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Office of Personnel Management

OPM is responsible for several broad categories such as employee recruitment and retention and oversees the overall federal workforce including managing, job announcement postings at USAJOBS.gov and setting governmentwide policies on hiring procedures.
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lordword84  
#1 Posted : Saturday, November 2, 2019 12:01:37 PM(UTC)
lordword84

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I have more than 100 USAjobs applications under my belt just in a couple of months.
Lots of "you have been referred" emails but not 1 interview.
I have a BA in Business Administration, a Law Degree and a LLM.
I'm currently studying Contracting Law at Harvard EdX.
I'm schedule A disabled and I'm wondering if I shouldn't apply for jobs under it, maybe just for the "open public" instead?
Can anybody give me any tips in the right direction please?
I just want to work honestly.
Polar Bear  
#2 Posted : Saturday, November 2, 2019 2:57:27 PM(UTC)
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What jobs are you applying to, where are you applying to, what grade are you applying to, do you have work experience?
lordword84  
#3 Posted : Saturday, November 2, 2019 10:05:05 PM(UTC)
lordword84

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I'm applying for jobs within the AFB/island where we live mostly. My husband isn't AD anymore so I don't qualify as MS.
I always choose the lowest grade(5 or 7 if it's a rooster position) because in the federal sense, I only worked for DHS for a year as a federal employee even tho when the questions pop up I'm supposed to be able to pick as high up at GS-9 because of my LLB? or GS-11 because of the LLM?
I don't mind starting from the bottom, I worked for Law Firms for the last 6 years doing whatever was needed including the Superior Court of Los Angeles.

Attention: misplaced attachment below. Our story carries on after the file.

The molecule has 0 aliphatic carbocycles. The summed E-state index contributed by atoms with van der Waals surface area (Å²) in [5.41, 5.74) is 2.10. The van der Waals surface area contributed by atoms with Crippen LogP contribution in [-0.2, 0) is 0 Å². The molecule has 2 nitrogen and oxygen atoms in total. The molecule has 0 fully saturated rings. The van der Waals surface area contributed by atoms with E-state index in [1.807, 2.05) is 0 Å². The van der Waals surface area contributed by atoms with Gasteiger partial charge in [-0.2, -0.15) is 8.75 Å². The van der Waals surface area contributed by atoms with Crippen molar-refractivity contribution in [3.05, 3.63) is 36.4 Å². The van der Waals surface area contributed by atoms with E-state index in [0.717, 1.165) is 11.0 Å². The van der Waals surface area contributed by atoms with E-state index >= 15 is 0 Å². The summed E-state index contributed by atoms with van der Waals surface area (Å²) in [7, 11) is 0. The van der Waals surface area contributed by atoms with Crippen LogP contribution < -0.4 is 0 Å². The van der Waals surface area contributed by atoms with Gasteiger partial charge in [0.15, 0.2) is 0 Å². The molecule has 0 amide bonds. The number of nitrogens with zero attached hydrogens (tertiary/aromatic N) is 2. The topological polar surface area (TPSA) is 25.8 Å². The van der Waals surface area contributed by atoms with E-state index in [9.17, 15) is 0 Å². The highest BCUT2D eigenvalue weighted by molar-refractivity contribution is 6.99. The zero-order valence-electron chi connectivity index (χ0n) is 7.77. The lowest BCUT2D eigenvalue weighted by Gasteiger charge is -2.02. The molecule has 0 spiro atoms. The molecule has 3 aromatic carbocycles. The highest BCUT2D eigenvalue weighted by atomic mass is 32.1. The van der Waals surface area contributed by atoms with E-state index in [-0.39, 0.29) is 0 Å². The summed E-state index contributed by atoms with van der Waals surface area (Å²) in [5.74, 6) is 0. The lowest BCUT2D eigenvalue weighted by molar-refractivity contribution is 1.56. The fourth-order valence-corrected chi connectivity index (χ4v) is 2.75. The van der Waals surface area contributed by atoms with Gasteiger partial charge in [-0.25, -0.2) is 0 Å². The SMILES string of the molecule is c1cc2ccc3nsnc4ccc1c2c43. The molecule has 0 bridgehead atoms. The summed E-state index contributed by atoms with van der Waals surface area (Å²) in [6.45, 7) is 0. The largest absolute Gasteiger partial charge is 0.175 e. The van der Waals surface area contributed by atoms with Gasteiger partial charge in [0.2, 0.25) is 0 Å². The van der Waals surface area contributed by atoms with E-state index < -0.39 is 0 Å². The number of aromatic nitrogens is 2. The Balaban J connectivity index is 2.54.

frankgonzalez  
#4 Posted : Monday, November 4, 2019 4:32:25 AM(UTC)
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Originally Posted by: lordword84 Go to Quoted Post
I'm applying for jobs within the AFB/island where we live mostly. My husband isn't AD anymore so I don't qualify as MS.
I always choose the lowest grade(5 or 7 if it's a rooster position) because in the federal sense, I only worked for DHS for a year as a federal employee even tho when the questions pop up I'm supposed to be able to pick as high up at GS-9 because of my LLB? or GS-11 because of the LLM?
I don't mind starting from the bottom, I worked for Law Firms for the last 6 years doing whatever was needed including the Superior Court of Los Angeles.
1st. Apply under every hiring authority you qualify for.

2nd. You qualify for at least a GS9 if not an 11 based on education. I would argue that based on the 6 years experience in the legal world as a lawyer, you could look at GS12 without too much issue.

You said AFB/Island which to me sounds like Hawaii or Guam (or maybe PR)...which does limit your options. You never said what type of jobs you were applying to. I presume Legal (lawyer, paralegal) due to your education, but Contracting, EEO (0260 or 0360) are a couple of other fields to look into where that education could be useful.

You should have voted Cthulu...the greatest of all Evils
Polar Bear  
#5 Posted : Monday, November 4, 2019 7:50:13 AM(UTC)
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What Frank said. Good luck. I think the biggest issue is your location. If you're a barred attorney or even just a paralegal, have you considered trying to get local certification/license needed where you are? If you're in American Samoa or some other territory you could still use your legal degree locally.
TheRealOrange  
#6 Posted : Monday, November 4, 2019 8:39:44 AM(UTC)
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Originally Posted by: Polar Bear Go to Quoted Post